Often braveness can look like madness but in the case of New Zealand deciding to break Super Rugby free from Sanzaar; it's purely good governance and common sense which has driven that decision.
It's neither mad nor brave to take one look at Australia and see them as an anchor, waiting to pull Super Rugby under.
Australian rugby is broken. It's got no broadcast deal in place for next year, no fan base to support the game and why would New Zealand, with all that it has going for it, try to drag the carcass of their old foe into Super Rugby next year and hope that miraculously everyone suddenly loves the idea of the Rebels playing the Highlanders on a wet night in Invercargill.
That would be dumb. It would be disastrous and NZR is right to be looking at its lunch plate right now and telling the Australians it's no longer willing to share.
Not like they have been. Not with Australia bringing its meagre rations to the table and then pigging out on what it finds on New Zealand's plate.
The Australians can be part of Super Rugby Aotearoa, but under New Zealand's terms, conditions and governance. If their teams can meet the criteria, then they can be included.
That makes sense and in fact is the only feasible path the competition can follow in its pursuit of sustainability in this part of the world.
Australia can't turn up with five mediocre teams, a small pile of cash and expect to help themselves to the superior broadcast deal New Zealand has secured.
No longer can they take a four pack of Double Brown to the party, stick it in the fridge and glug down gallons of New Zealand's craft beer.
It wouldn't be fair to say that Australia has pulled a con job on New Zealand for the last decade, but they have recognised that their little brother across the Tasman has an inferiority complex and exploited that.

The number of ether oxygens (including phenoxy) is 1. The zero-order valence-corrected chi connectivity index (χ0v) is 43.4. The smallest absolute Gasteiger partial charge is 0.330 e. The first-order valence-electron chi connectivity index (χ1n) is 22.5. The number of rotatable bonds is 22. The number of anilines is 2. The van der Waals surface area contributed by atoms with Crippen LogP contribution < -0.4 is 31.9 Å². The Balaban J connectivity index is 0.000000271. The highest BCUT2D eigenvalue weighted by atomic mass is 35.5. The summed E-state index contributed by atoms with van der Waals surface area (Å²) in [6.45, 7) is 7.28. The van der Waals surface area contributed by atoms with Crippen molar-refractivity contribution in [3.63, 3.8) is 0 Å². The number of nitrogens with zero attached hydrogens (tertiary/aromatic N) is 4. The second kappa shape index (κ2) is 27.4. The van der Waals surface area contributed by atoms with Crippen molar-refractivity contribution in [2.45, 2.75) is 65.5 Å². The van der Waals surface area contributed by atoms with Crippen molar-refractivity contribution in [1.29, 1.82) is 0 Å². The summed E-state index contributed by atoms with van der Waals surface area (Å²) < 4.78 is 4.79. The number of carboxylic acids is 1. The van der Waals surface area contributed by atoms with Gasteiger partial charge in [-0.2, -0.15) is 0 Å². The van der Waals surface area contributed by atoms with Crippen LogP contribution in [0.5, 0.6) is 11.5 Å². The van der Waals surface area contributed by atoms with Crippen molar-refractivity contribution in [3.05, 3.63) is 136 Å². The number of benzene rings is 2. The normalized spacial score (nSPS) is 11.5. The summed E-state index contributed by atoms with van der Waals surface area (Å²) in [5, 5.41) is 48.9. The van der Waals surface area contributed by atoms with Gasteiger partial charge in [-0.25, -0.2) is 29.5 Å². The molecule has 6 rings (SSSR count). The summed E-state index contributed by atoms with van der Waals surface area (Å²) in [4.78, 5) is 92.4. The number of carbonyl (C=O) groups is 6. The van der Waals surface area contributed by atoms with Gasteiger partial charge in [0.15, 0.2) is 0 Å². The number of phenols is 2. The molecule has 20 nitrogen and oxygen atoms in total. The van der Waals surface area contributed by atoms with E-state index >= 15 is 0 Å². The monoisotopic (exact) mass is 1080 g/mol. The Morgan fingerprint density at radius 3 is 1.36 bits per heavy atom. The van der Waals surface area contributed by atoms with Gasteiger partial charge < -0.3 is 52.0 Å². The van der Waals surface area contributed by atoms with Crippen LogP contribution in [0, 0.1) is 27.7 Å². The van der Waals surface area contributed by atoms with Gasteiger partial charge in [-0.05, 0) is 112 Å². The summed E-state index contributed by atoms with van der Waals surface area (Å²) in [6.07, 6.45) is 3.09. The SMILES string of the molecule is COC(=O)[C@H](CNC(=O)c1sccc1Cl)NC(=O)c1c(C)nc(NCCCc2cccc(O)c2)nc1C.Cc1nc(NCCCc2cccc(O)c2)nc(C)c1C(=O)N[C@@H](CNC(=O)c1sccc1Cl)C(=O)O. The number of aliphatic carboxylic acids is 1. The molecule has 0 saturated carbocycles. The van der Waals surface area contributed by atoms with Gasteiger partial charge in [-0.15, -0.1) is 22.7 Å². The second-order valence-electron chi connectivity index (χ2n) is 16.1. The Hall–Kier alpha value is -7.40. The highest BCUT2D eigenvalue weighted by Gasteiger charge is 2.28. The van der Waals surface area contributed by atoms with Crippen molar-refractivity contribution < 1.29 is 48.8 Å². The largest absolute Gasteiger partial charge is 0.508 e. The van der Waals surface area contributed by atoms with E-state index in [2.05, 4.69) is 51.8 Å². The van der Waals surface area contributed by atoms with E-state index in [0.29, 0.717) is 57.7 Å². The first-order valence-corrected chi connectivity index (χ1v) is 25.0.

Little old New Zealand has sent the All Blacks around the world beating everyone up and commanding enormous audiences, broadcast dollars and sponsor interest and then thought it was the junior partner in the Super Rugby alliance.
No one should be mad at the Aussies as all they did was see an opportunity and go for it. New Zealand Rugby should have been stronger – spent fewer man hours convincing themselves they were the little man of the Pacific who needed to be holding someone's hand to feel safe.
In the last decade it has bowed to almost every demand made by South Africa and Australia – both of whom have been granted licences to enter more teams and in the case of the latter, negotiate a bigger slice of the financial pie in the process.
The more those two got, the less they gave and the stronger New Zealand has become. New Zealand sides have won the last five titles, and seven of the last 10 and 17 of the 25 since the whole business began.
And this deference is all because New Zealand has laboured under the misapprehension that Australia is bringing more to the table – a bigger population and giant economic clout.
But it's not. That's a myth, at least as it applies to rugby. Australia does have a powerhouse economy but rugby is not tapping into it.
Rugby is a niche sport in Australia and there might be 25 million people over there, but how many of them are watching rugby every week?
How many of them even care or know what it is and the reason they are having such a torrid time securing a new broadcast deal is exactly because of that – the sport doesn't rate. It's right up there with lacrosse and underwater hockey.
The truth is that the Australians have lived off New Zealand's stability and excellence for way too long.
They have been getting more than they have been giving and even more perversely, they have been able to wield a power that far outweighs their real standing or contribution.
Back when Super Rugby launched, the set-up and distribution of finances better reflected the relative strengths of the three participating nations.
Somehow that got twisted over time and the Australians were able to hoodwink New Zealand and South Africa into paying for them to have the provincial competition they had always craved but couldn't build on their own.
The final insult in all this of course was not the debacle of the co-hosting rights around the 2003 World Cup. It was Australia's brazen vote for Japan and not New Zealand to host the 2011 World Cup.
New Zealand signed off on the Western Force entering Super Rugby in 2006 and a few weeks later the Australians threw their weight behind Japan's bid.
The Australians have said they won't entertain this master-servant relationship, but they won't get a better offer.